An India addendum, as promised: some photos from Ranthambore National Park, originally the hunting ground of the maharajas of Jaipur and now an official tiger reserve and wildlife haven. Bigger in size than both Edinburgh and Glasgow put together, it lies between the Aravalli and Vindhya mountain ranges in the Sawai Madhopur district of southeastern Rajasthan. While staying in the area, we went on three different safari drives and were lucky enough to have one of the best guides in the park. Hemraj Meena has won several awards as best birder and trekker in the region, as well as being one of the foremost promoters of ecotourism in India and a film assistant on two BBC wildlife programmes on Ranthambore.
While we failed to spot the elusive (and nocturnal) sloth bear, we did see a range of fantastic wildlife. Rising at dawn for the morning drives, and returning after sunset on our later foray, we spotted sambar stags, peacocks, marsh crocodiles, a turtle, storks, various wading birds, monkeys, an assortment of deers and antelopes, a warthog, and (the tail of) a mongoose. The scenery was just as impressive, sometimes more so. Majestic banyan trees, ruined forts and pavilions, stark African-like plains, and the stunningly beautiful Rajbagh Talao lake.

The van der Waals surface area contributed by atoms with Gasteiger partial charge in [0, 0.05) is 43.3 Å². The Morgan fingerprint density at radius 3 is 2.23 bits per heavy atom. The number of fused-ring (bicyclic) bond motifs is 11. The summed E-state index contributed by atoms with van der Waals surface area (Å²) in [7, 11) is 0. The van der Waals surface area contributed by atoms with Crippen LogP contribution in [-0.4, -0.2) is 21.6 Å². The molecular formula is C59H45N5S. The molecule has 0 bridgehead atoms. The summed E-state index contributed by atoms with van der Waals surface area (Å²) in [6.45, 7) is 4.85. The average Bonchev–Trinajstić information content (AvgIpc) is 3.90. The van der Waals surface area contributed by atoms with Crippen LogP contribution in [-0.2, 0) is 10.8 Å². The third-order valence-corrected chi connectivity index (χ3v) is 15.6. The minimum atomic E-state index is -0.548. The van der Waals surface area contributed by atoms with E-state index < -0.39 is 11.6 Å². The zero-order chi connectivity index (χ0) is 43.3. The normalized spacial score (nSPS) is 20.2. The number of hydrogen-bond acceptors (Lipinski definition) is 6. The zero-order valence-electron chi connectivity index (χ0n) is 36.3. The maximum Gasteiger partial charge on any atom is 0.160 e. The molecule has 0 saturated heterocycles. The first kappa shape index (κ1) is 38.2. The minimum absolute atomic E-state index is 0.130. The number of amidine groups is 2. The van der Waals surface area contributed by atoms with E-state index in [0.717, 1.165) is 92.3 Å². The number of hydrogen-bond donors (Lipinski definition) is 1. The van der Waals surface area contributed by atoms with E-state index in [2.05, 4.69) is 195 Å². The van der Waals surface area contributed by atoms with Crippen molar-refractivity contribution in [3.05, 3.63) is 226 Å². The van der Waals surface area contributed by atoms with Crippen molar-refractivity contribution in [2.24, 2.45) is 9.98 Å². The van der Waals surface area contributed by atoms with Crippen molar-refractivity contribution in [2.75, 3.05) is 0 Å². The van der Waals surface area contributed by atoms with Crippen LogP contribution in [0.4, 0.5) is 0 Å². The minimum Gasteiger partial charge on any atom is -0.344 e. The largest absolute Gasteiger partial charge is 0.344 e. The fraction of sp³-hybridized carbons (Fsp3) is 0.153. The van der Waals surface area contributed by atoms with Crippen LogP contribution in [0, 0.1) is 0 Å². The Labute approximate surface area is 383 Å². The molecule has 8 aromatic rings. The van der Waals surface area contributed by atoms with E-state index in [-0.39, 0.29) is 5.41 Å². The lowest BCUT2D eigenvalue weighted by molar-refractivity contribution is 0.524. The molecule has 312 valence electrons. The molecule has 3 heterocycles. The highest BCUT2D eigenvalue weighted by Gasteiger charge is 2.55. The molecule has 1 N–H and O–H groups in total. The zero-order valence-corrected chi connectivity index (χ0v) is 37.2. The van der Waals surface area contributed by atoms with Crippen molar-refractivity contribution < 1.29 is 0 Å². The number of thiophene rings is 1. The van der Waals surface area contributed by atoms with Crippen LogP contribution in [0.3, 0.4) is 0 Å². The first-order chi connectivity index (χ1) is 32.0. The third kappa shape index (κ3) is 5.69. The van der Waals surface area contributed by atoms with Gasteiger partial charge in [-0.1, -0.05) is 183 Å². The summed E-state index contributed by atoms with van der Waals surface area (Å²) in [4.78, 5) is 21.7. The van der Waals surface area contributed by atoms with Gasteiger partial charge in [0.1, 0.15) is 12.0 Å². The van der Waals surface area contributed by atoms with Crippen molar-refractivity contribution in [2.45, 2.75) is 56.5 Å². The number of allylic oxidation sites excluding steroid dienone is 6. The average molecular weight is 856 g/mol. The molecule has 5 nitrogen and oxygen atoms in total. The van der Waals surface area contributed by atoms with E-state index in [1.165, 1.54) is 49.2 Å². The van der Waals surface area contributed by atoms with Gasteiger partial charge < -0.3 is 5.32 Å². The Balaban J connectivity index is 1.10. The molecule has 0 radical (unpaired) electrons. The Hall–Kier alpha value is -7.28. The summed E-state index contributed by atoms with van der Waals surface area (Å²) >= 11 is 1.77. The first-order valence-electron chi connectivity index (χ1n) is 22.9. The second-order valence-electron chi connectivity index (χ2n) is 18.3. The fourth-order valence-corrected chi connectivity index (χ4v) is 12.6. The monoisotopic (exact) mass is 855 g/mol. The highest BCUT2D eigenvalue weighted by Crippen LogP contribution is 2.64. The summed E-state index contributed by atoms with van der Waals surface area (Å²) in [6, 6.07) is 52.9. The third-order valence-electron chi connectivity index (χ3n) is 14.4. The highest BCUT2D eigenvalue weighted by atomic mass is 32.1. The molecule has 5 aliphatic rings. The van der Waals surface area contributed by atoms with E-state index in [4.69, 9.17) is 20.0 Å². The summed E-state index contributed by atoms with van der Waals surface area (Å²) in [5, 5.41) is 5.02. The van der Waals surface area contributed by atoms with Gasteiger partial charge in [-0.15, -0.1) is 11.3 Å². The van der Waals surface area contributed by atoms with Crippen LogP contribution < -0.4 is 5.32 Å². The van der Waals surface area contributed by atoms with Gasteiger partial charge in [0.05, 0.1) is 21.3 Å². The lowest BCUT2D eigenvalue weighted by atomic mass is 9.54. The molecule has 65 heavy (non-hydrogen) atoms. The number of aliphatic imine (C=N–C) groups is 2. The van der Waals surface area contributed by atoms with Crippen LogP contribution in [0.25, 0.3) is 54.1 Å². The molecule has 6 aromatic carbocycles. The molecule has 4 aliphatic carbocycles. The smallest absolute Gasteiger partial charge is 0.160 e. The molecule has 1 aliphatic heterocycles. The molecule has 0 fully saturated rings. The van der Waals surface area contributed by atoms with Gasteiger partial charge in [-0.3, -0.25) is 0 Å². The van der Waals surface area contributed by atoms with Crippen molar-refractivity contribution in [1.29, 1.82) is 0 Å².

But what you really want to see is a tiger. There are only 56 in the park, so I didn’t hold out much hope. Happily, though, November is one of the best times to spot them, and we weren’t disappointed. After straining to see a distant cub (not more than a faint orange smudge in the distance) on our first drive, we were eventually rewarded with an up-close-and-personal encounter as our second trip was drawing to a close. The mother of the cub, Noor (or T-39, to use her official designation), emerged from the tall reeds and casually crossed the track in front of our jeep. Amazing! The real highlight of the holiday.